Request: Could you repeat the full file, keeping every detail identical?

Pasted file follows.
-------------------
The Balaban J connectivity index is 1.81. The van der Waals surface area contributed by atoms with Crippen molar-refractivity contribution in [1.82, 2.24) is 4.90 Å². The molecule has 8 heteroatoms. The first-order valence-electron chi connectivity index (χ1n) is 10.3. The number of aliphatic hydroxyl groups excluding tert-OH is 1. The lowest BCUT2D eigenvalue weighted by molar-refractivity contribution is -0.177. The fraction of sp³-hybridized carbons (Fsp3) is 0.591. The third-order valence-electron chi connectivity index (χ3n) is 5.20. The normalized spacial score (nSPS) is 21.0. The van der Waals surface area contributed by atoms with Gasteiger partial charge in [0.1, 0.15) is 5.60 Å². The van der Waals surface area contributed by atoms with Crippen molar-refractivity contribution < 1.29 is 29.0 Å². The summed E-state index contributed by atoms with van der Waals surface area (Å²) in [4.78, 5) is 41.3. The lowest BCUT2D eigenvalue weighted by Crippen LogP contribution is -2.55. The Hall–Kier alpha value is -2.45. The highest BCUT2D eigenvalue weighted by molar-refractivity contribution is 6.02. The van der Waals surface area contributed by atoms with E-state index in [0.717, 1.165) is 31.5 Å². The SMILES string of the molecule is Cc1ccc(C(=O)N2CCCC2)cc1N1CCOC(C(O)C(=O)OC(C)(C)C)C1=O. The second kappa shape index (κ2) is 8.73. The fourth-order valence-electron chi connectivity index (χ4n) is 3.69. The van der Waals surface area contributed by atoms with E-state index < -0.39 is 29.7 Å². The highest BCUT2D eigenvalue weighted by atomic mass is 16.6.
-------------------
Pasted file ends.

The Balaban J connectivity index is 1.81. The van der Waals surface area contributed by atoms with Crippen molar-refractivity contribution in [1.82, 2.24) is 4.90 Å². The molecule has 8 heteroatoms. The first-order valence-electron chi connectivity index (χ1n) is 10.3. The number of aliphatic hydroxyl groups excluding tert-OH is 1. The lowest BCUT2D eigenvalue weighted by molar-refractivity contribution is -0.177. The fraction of sp³-hybridized carbons (Fsp3) is 0.591. The third-order valence-electron chi connectivity index (χ3n) is 5.20. The normalized spacial score (nSPS) is 21.0. The van der Waals surface area contributed by atoms with Gasteiger partial charge in [0.1, 0.15) is 5.60 Å². The van der Waals surface area contributed by atoms with Crippen molar-refractivity contribution < 1.29 is 29.0 Å². The summed E-state index contributed by atoms with van der Waals surface area (Å²) in [4.78, 5) is 41.3. The lowest BCUT2D eigenvalue weighted by Crippen LogP contribution is -2.55. The Hall–Kier alpha value is -2.45. The highest BCUT2D eigenvalue weighted by molar-refractivity contribution is 6.02. The van der Waals surface area contributed by atoms with E-state index in [0.717, 1.165) is 31.5 Å². The SMILES string of the molecule is Cc1ccc(C(=O)N2CCCC2)cc1N1CCOC(C(O)C(=O)OC(C)(C)C)C1=O. The second kappa shape index (κ2) is 8.73. The fourth-order valence-electron chi connectivity index (χ4n) is 3.69. The van der Waals surface area contributed by atoms with E-state index < -0.39 is 29.7 Å². The highest BCUT2D eigenvalue weighted by atomic mass is 16.6.